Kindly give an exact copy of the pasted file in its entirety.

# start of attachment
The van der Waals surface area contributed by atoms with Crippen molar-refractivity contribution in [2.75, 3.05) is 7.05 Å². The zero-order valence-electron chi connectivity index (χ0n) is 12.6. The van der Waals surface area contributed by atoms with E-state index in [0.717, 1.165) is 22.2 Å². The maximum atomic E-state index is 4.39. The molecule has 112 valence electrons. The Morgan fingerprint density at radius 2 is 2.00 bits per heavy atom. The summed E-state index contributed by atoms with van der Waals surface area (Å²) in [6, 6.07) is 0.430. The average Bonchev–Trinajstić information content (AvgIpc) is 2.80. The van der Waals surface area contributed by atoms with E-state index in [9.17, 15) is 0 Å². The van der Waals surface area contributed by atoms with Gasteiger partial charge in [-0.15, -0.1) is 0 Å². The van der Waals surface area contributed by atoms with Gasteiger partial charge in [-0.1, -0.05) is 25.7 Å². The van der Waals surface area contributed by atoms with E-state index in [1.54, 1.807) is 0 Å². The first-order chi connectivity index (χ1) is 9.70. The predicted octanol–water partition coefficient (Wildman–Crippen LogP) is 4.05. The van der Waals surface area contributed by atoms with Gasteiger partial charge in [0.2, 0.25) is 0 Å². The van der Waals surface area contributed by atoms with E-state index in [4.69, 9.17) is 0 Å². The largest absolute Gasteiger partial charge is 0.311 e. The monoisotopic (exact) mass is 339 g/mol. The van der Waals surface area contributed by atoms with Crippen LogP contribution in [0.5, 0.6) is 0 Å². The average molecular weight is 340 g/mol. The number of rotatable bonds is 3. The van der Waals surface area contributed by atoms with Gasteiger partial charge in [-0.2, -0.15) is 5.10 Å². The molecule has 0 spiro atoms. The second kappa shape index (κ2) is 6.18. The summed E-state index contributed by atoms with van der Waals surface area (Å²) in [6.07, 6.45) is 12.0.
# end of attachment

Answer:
The van der Waals surface area contributed by atoms with Crippen molar-refractivity contribution in [2.75, 3.05) is 7.05 Å². The zero-order valence-electron chi connectivity index (χ0n) is 12.6. The van der Waals surface area contributed by atoms with E-state index in [0.717, 1.165) is 22.2 Å². The maximum atomic E-state index is 4.39. The molecule has 112 valence electrons. The Morgan fingerprint density at radius 2 is 2.00 bits per heavy atom. The summed E-state index contributed by atoms with van der Waals surface area (Å²) in [6, 6.07) is 0.430. The average Bonchev–Trinajstić information content (AvgIpc) is 2.80. The van der Waals surface area contributed by atoms with E-state index in [9.17, 15) is 0 Å². The van der Waals surface area contributed by atoms with Gasteiger partial charge in [-0.15, -0.1) is 0 Å². The van der Waals surface area contributed by atoms with Gasteiger partial charge in [-0.1, -0.05) is 25.7 Å². The van der Waals surface area contributed by atoms with E-state index in [1.54, 1.807) is 0 Å². The first-order chi connectivity index (χ1) is 9.70. The predicted octanol–water partition coefficient (Wildman–Crippen LogP) is 4.05. The van der Waals surface area contributed by atoms with Gasteiger partial charge in [0.2, 0.25) is 0 Å². The van der Waals surface area contributed by atoms with E-state index in [4.69, 9.17) is 0 Å². The largest absolute Gasteiger partial charge is 0.311 e. The monoisotopic (exact) mass is 339 g/mol. The van der Waals surface area contributed by atoms with Crippen LogP contribution in [0.5, 0.6) is 0 Å². The average molecular weight is 340 g/mol. The number of rotatable bonds is 3. The van der Waals surface area contributed by atoms with Gasteiger partial charge in [-0.2, -0.15) is 5.10 Å². The molecule has 0 spiro atoms. The second kappa shape index (κ2) is 6.18. The summed E-state index contributed by atoms with van der Waals surface area (Å²) in [6.07, 6.45) is 12.0.